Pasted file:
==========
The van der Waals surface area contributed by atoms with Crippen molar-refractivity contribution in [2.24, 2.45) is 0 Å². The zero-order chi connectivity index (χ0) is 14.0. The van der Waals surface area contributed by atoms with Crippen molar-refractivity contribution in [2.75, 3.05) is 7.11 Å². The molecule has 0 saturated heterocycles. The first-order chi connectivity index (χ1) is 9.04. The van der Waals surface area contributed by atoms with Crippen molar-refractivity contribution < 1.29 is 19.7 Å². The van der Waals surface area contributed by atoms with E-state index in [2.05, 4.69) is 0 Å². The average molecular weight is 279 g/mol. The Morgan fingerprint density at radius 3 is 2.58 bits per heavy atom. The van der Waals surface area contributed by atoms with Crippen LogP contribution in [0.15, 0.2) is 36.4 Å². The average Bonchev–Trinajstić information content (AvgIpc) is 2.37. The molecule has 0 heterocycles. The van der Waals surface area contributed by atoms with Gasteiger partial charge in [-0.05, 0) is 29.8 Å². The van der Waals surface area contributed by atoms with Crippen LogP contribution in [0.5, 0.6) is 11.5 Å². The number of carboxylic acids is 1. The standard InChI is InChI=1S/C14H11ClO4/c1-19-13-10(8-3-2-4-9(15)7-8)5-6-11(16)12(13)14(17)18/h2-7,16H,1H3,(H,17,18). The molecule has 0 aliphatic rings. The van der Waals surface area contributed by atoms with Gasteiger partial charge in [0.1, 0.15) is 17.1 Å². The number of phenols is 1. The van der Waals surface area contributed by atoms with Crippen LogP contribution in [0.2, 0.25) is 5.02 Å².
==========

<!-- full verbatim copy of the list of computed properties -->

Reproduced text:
The van der Waals surface area contributed by atoms with Crippen molar-refractivity contribution in [2.24, 2.45) is 0 Å². The zero-order chi connectivity index (χ0) is 14.0. The van der Waals surface area contributed by atoms with Crippen molar-refractivity contribution in [2.75, 3.05) is 7.11 Å². The molecule has 0 saturated heterocycles. The first-order chi connectivity index (χ1) is 9.04. The van der Waals surface area contributed by atoms with Crippen molar-refractivity contribution < 1.29 is 19.7 Å². The van der Waals surface area contributed by atoms with E-state index in [2.05, 4.69) is 0 Å². The average molecular weight is 279 g/mol. The Morgan fingerprint density at radius 3 is 2.58 bits per heavy atom. The van der Waals surface area contributed by atoms with Crippen LogP contribution in [0.15, 0.2) is 36.4 Å². The average Bonchev–Trinajstić information content (AvgIpc) is 2.37. The molecule has 0 heterocycles. The van der Waals surface area contributed by atoms with Gasteiger partial charge in [-0.05, 0) is 29.8 Å². The van der Waals surface area contributed by atoms with Crippen LogP contribution in [0.5, 0.6) is 11.5 Å². The number of carboxylic acids is 1. The standard InChI is InChI=1S/C14H11ClO4/c1-19-13-10(8-3-2-4-9(15)7-8)5-6-11(16)12(13)14(17)18/h2-7,16H,1H3,(H,17,18). The molecule has 0 aliphatic rings. The van der Waals surface area contributed by atoms with Gasteiger partial charge in [0.1, 0.15) is 17.1 Å². The number of phenols is 1. The van der Waals surface area contributed by atoms with Crippen LogP contribution in [0.2, 0.25) is 5.02 Å².